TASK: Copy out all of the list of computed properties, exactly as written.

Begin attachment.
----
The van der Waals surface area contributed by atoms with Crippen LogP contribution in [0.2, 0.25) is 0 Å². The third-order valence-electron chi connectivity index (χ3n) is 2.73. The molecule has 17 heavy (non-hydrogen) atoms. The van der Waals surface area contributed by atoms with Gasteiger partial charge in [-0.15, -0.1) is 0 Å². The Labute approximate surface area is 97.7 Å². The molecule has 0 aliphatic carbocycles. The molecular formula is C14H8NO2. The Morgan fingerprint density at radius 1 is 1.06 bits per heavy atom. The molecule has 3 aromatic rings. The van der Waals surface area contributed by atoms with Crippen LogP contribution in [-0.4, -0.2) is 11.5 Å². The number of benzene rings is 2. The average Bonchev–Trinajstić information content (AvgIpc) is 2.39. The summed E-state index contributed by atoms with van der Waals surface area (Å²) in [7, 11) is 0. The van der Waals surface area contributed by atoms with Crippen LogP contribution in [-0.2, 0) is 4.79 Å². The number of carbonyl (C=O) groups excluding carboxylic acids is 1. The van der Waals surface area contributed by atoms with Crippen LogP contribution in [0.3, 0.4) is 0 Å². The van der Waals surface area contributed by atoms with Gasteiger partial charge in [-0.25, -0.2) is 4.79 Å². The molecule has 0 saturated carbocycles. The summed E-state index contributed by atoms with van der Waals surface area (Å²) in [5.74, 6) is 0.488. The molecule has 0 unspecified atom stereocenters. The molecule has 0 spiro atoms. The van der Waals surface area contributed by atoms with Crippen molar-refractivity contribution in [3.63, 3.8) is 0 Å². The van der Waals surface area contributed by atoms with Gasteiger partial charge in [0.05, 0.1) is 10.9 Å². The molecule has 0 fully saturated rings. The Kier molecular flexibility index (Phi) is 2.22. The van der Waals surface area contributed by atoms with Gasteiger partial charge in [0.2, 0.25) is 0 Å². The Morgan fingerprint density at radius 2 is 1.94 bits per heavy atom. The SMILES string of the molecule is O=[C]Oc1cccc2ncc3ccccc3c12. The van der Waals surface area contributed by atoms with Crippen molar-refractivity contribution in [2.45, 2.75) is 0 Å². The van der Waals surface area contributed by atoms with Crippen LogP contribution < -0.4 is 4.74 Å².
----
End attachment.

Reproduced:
The van der Waals surface area contributed by atoms with Crippen LogP contribution in [0.2, 0.25) is 0 Å². The third-order valence-electron chi connectivity index (χ3n) is 2.73. The molecule has 17 heavy (non-hydrogen) atoms. The van der Waals surface area contributed by atoms with Gasteiger partial charge in [-0.15, -0.1) is 0 Å². The Labute approximate surface area is 97.7 Å². The molecule has 0 aliphatic carbocycles. The molecular formula is C14H8NO2. The Morgan fingerprint density at radius 1 is 1.06 bits per heavy atom. The molecule has 3 aromatic rings. The van der Waals surface area contributed by atoms with Crippen LogP contribution in [-0.4, -0.2) is 11.5 Å². The number of benzene rings is 2. The average Bonchev–Trinajstić information content (AvgIpc) is 2.39. The summed E-state index contributed by atoms with van der Waals surface area (Å²) in [7, 11) is 0. The van der Waals surface area contributed by atoms with Crippen LogP contribution in [-0.2, 0) is 4.79 Å². The number of carbonyl (C=O) groups excluding carboxylic acids is 1. The van der Waals surface area contributed by atoms with Crippen LogP contribution in [0.3, 0.4) is 0 Å². The van der Waals surface area contributed by atoms with Gasteiger partial charge in [-0.25, -0.2) is 4.79 Å². The molecule has 0 saturated carbocycles. The summed E-state index contributed by atoms with van der Waals surface area (Å²) in [5.74, 6) is 0.488. The molecule has 0 unspecified atom stereocenters. The molecule has 0 spiro atoms. The van der Waals surface area contributed by atoms with Crippen molar-refractivity contribution in [3.63, 3.8) is 0 Å². The van der Waals surface area contributed by atoms with Gasteiger partial charge in [0.05, 0.1) is 10.9 Å². The molecule has 0 fully saturated rings. The Kier molecular flexibility index (Phi) is 2.22. The van der Waals surface area contributed by atoms with Gasteiger partial charge in [0.2, 0.25) is 0 Å². The Morgan fingerprint density at radius 2 is 1.94 bits per heavy atom. The SMILES string of the molecule is O=[C]Oc1cccc2ncc3ccccc3c12. The van der Waals surface area contributed by atoms with Crippen molar-refractivity contribution in [2.45, 2.75) is 0 Å². The van der Waals surface area contributed by atoms with Crippen LogP contribution < -0.4 is 4.74 Å².